Stand Down Orders in Benghazi

Was there an order to 'stand down' in Benghazi? As we all know, it has been repeatedly denied by the government, which claims that no forces were available to respond and there were no stand down orders given.

The guys who were actually on the ground say it absolutely happened. (Advance to 7:10.)

Their opinion is that 13 Hours is unusually accurate for a war film. It certainly has the potential to be explosive. American Sniper proved to me that there's an appetite for this kind of movie. Let's hope it does well.


Ymar Sakar said...

Kind of hard to have an order "not happen" when a general in command of a theater was relieved of command for not obeying said "not happened" order.

Consistency isn't something the masses know about, however, since it wasn't taught in their public indoctrination periods.

Elise said...

I'm looking forward to seeing the movie. I have read the book and thought (keeping in mind my ignorance of most things military) it was excellent.

Grim said...

The claims that there were no forces available are not true either, Ymar, but that is the government's official position.

Ymar Sakar said...

Along with Grim's post about that WWII fighter pilot that took things on his own "initiative", events like these illustrate, greatly for me, the difference between overall humanity's lack of wisdom and wealth of foolishness, vs those individuals who just can't shut up and obey their damn orders. Their ROEs, No Blue on Blue. They just don't Obey their Damn Orders.

They obey their conscience and their souls, their warrior virtues, or whatever they call it, patriotism or loyalty to human ethics.

They just stop Obeying the Authority, even if that Authority is the entire world at the time.

You have a bunch of humans, who are what humans are, and then you have a few individuals, who tend to keep dying at greater rates than the norm, who are not the masses of humans. It is an interesting phenomenon.

Ymar Sakar said...

"What do you mean, the film depicts absolute hell" said the civilian and non warrior, albeit kawaii interviewer.

It's an emotion that is hard to describe. Being so proud of the actions of people in your team, connected with them, that their life decisions are literally etched unto your heart as a physical sensation. I have experienced a similar simulated scenario, so I can only imagine how much their adrenaline imprinted emotions are stronger than even that.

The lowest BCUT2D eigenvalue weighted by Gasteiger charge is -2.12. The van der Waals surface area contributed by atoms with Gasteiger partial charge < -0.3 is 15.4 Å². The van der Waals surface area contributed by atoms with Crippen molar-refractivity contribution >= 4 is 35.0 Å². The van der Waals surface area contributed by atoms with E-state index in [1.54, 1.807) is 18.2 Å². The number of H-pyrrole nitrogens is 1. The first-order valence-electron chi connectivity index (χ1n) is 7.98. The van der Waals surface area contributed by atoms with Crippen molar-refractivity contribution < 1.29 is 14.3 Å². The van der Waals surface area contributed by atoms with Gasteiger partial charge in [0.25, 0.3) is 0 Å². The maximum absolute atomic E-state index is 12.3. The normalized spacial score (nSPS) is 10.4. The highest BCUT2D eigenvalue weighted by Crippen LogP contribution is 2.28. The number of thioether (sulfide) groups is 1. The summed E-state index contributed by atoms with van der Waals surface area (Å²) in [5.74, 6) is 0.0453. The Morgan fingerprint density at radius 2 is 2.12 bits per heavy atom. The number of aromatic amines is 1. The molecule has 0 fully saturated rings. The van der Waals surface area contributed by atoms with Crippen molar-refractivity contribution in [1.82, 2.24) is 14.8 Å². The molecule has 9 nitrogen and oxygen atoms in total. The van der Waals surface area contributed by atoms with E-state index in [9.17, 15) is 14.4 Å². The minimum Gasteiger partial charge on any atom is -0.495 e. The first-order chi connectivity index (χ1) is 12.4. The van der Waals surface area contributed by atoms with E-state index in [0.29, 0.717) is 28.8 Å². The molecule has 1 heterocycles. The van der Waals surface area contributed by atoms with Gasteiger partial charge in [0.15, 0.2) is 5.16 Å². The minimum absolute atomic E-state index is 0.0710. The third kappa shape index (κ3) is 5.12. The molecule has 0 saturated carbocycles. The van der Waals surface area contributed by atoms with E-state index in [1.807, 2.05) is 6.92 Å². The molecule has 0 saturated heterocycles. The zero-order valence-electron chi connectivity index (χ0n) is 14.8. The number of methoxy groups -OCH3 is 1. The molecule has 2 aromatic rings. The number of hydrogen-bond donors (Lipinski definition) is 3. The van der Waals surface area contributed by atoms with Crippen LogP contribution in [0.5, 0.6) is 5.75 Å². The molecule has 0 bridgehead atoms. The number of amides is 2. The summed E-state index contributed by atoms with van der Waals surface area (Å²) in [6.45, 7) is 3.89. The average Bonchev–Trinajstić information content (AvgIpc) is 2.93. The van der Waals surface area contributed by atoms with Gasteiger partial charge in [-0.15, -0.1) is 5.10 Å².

That being drained, that hole in the heart, feels very familiar. It's hard to describe the emotions in words, because they do come in sequence, they mix together to the point where it no longer is a normal emotion. It's something else, a hybrid, depending on what mix and when they were mixed.

It's similar to the bitter sweet pain that comes from watching a sunset or sunrise. The light hurts, but it is also beautiful, yet fleeting at the same time. That is how the lives of honorable men and women, who die in battle exemplifying the greatest warrior virtues in human history, look like. That is one ideal at least, and perhaps actual human experience is something different, due to words and languages changing the meaning and distorting it.

But it's why when the civilian non warrior says that it is horrifying, it may not be horrifying. Or rather, without the horror, the pride and the etching of emotions unto the heart, would not be the same. The Tao is no longer the Tao when called the Tao in human language.

One justification I had heard is that many people are strongly motivated to ensure that their comrades had not died in vain, that they want to go back to the battlefield partially to ensure that the memories of their comrades are preserved, down the line or to future missions, and also partially in order to uphold their duty to the current generation in making sure they don't die needlessly. Human emotions are kind of funny in that sense, the stronger it is, the more it needs to be expressed in physical action. Bottling it up isn't necessarily a good idea.

And yes, it is funny at times too, recalling.

What I recall is that I remember thinking, that it was such a sad thing that this kind of unity would never reach the upper ranks of America's chain of command. Maybe even before Benghazi happened. It was just a stark contrast. So many people fight to ensure the deaths of their comrades are not in vain, to save their fellow humans, yet I look above, and I see the darkness of utter evil.

"Stand down, let them die"

Texan99 said...

I'm looking forward to seeing it.